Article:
Snipers lurking on buildings and in a cemetery sprayed bullets into Shiite Muslim religious processions in the capital Sunday, killing at least 20 people in another spasm of sectarian bloodletting that many Iraqis fear is pushing them toward civil war.
About 300 people were injured, mostly when they fell while running to escape gunfire in Sunni Arab-dominated areas along the parade routes. In one neighborhood, gunmen hid behind tombstones at a Sunni cemetery.
“I was walking and someone got shot in front of me. It wasn’t random fire, it was a clear sniper attack,” said Mohammed Jassim, 32.
He said he could hear the faint crack of shots over the noise of the procession. “People panicked and started yelling: ‘It came from here, no from there.”’
Women in black Islamic robes helped each other while running for cover. Many took refuge under an overpass, flinching and ducking in fear at the sound of each gunshot.
It was relatively quiet elsewhere in Iraq, with eight killings reported in other areas.
The snipings occurred despite heavy security imposed in Baghdad by Iraqi and U.S. forces as well as a weekend driving ban designed to prevent car bombings amid the tit-for-tat violence that Shiites and Sunnis have waged since the Feb. 22 bombing of a Shiite mosque in Samarra.
Still, the day’s main ceremonies went off peacefully at the golden-domed shrine to Imam Moussa Kadhim, one of 12 Shiite Muslim saints.
The attacks on pilgrims took place in three or four neighborhoods at least a mile from the shrine where Kadhim is buried in the Kazimiyah neighborhood of north Baghdad. Shiites believe that Kadhim, who died in A.D. 799, was poisoned in prison by a Sunni caliph.
Pilgrims wearing white shrouds to symbolize their willingness to die for Islam chanted “God bless (Prophet) Muhammad and his descendants” as they converged on the mosque.
“We heed your call, oh Imam!” they proclaimed before entering the compound, beating their chests and flagellating themselves with steel chains in a traditional Shiite expression of grief.
Fadhil al-Sharaa, an aide to Shiite Prime Minister Nouri al-Maliki, estimated a million people participated in the processions. Other officials were more conservative, putting the figure at 200,000 to 300,000.
The Health Ministry and the Interior Ministry gave identical casualty figures in the shootings: 20 pilgrims killed and 304 injured, only a few of the latter by bullets. Police said four militants, including two snipers, were killed by security forces.
The U.S. military confirmed the deaths of five civilians and was checking reports saying a total of about 20 were killed, a spokesman, Lt. Col. Barry Johnson, said.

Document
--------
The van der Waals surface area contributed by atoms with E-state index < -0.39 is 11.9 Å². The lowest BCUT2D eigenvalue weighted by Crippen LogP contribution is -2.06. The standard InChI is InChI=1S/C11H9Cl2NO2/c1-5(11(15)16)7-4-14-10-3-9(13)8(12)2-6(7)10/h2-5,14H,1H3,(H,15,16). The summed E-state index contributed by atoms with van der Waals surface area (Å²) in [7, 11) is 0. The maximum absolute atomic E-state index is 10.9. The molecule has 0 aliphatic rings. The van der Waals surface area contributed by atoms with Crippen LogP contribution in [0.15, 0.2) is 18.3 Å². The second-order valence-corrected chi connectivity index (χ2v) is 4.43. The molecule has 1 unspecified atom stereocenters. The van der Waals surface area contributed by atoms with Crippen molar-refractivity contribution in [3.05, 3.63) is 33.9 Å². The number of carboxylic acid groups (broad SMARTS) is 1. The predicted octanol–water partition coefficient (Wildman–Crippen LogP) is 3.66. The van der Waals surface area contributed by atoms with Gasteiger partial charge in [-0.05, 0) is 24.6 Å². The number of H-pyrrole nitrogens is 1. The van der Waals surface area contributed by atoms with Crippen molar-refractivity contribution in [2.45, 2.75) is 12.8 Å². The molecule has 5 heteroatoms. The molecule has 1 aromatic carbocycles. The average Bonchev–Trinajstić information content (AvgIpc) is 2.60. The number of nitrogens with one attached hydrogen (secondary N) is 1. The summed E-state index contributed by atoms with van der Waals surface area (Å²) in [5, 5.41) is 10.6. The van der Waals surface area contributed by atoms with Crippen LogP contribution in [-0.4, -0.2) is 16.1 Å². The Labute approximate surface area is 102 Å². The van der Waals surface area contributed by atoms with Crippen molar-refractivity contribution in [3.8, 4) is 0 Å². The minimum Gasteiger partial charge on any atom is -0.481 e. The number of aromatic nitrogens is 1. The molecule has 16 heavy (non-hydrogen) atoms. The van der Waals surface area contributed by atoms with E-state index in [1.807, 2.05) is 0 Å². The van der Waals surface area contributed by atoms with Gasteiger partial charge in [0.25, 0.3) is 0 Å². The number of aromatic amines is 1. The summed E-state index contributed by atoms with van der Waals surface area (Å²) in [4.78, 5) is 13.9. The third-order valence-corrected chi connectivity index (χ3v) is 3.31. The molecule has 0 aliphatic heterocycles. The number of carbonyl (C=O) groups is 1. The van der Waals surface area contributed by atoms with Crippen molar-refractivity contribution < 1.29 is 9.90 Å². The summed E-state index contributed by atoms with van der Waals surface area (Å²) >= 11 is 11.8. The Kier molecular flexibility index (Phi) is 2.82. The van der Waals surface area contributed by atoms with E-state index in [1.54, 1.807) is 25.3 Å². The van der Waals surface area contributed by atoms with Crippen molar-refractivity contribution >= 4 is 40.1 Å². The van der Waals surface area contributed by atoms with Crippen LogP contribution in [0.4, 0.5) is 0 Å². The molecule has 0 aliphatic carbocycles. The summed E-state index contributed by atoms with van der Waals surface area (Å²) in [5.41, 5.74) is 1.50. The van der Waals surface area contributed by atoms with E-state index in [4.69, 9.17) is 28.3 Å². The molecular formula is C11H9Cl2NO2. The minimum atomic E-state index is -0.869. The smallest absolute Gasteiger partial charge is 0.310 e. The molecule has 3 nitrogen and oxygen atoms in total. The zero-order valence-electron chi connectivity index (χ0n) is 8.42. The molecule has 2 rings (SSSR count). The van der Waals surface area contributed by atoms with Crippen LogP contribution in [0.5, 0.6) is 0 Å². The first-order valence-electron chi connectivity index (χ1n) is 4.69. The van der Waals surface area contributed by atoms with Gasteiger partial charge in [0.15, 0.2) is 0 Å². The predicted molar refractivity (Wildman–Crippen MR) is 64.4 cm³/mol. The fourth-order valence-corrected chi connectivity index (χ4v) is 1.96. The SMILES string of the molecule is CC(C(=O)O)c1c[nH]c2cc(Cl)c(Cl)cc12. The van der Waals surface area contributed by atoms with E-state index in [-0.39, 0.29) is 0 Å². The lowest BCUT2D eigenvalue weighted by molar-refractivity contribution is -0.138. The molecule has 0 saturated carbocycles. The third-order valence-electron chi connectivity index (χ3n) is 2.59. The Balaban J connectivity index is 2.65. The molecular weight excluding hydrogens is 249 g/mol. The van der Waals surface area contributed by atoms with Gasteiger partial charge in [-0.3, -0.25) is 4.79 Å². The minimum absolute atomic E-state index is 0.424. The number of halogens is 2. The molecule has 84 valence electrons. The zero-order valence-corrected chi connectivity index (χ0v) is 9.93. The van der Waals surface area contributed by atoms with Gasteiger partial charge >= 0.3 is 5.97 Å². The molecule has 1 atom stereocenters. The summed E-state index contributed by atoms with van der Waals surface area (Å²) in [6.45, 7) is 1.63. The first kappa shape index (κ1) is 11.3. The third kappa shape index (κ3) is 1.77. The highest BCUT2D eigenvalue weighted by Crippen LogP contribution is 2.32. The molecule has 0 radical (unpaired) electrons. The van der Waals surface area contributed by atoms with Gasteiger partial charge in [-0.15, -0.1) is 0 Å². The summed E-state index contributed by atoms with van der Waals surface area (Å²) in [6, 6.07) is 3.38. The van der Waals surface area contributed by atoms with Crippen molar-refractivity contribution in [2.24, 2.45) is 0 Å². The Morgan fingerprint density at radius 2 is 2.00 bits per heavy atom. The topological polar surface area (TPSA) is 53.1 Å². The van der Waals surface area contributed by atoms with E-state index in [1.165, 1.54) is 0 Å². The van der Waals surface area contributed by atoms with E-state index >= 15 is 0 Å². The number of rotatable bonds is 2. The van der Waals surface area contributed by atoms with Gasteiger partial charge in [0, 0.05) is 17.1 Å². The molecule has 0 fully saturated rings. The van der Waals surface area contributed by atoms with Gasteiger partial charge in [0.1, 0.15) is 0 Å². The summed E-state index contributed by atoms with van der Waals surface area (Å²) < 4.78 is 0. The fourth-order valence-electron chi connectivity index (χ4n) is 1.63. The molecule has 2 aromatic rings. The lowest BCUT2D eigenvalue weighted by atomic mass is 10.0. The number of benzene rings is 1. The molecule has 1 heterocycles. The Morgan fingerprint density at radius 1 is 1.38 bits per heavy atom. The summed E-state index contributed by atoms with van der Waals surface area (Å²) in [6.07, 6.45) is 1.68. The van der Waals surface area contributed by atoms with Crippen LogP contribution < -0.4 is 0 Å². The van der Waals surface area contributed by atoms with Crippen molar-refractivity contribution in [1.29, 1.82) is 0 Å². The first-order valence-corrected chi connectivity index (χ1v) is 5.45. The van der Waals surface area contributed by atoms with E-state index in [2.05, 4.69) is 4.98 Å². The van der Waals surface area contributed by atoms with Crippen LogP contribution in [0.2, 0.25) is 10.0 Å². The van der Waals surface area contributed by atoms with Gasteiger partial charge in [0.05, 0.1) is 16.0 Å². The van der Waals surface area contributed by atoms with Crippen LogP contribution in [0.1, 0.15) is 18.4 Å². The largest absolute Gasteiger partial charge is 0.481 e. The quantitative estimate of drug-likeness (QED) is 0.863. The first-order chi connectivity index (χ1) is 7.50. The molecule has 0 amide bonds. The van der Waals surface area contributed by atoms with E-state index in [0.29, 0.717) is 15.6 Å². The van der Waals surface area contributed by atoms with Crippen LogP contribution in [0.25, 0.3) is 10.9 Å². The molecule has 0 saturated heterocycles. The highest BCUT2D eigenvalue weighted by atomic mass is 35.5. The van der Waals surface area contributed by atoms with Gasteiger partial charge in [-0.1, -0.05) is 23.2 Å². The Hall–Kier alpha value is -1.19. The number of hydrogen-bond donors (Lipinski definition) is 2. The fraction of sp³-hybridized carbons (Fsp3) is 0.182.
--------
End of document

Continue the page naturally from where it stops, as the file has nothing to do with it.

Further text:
“Iraqi forces reacted immediately to each reported incident, suppressing attacks and detaining several suspects,” Johnson said.
About 12,000 extra U.S. and Iraqi soldiers have been deployed to Baghdad in recent weeks as part of a security crackdown on a surge of insurgent attacks and sectarian bloodshed in the capital.
Appeals for calm
Many people are especially worried about sectarian violence, which is claiming about 100 lives a day across Iraq and stoking fears that the country could slide into civil war.
Industry Minister Fowzi Hariri dismissed those worries Sunday.
“That’s not happening in Iraq. The vast majority of the people of Iraq are determined to end up in a national unity country and a government that is for the whole of Iraqis,” Hariri said on CNN’s “Late Edition” program.
He said “certain elements” are trying to destabilize Iraq. “But they will not win,” he asserted.
After the attacks, the Iraqi Islamic Party, the main Sunni political bloc, accused government forces and armed Shiite militias of killing “peaceful people,” raiding homes and attacking Sunni mosques, but offered no details.
“We call on the government to adopt a strict stand against anybody who tries to create chaos and disorder,” a party statement said.
Last year’s Kadhim commemoration also was marred by deaths, when rumors of suicide bombers triggered a mass stampede on a bridge across the Tigris River. The government said about 1,000 people died in the worst single day death toll since the U.S.-led invasion in March 2003.
Shiites were prevented from mustering huge crowds at religious ceremonies during Saddam Hussein’s Sunni-dominated regime. But since hiss ouster, Shiite politicians and religious leaders have encouraged huge turnouts as a demonstration of the majority sect’s power.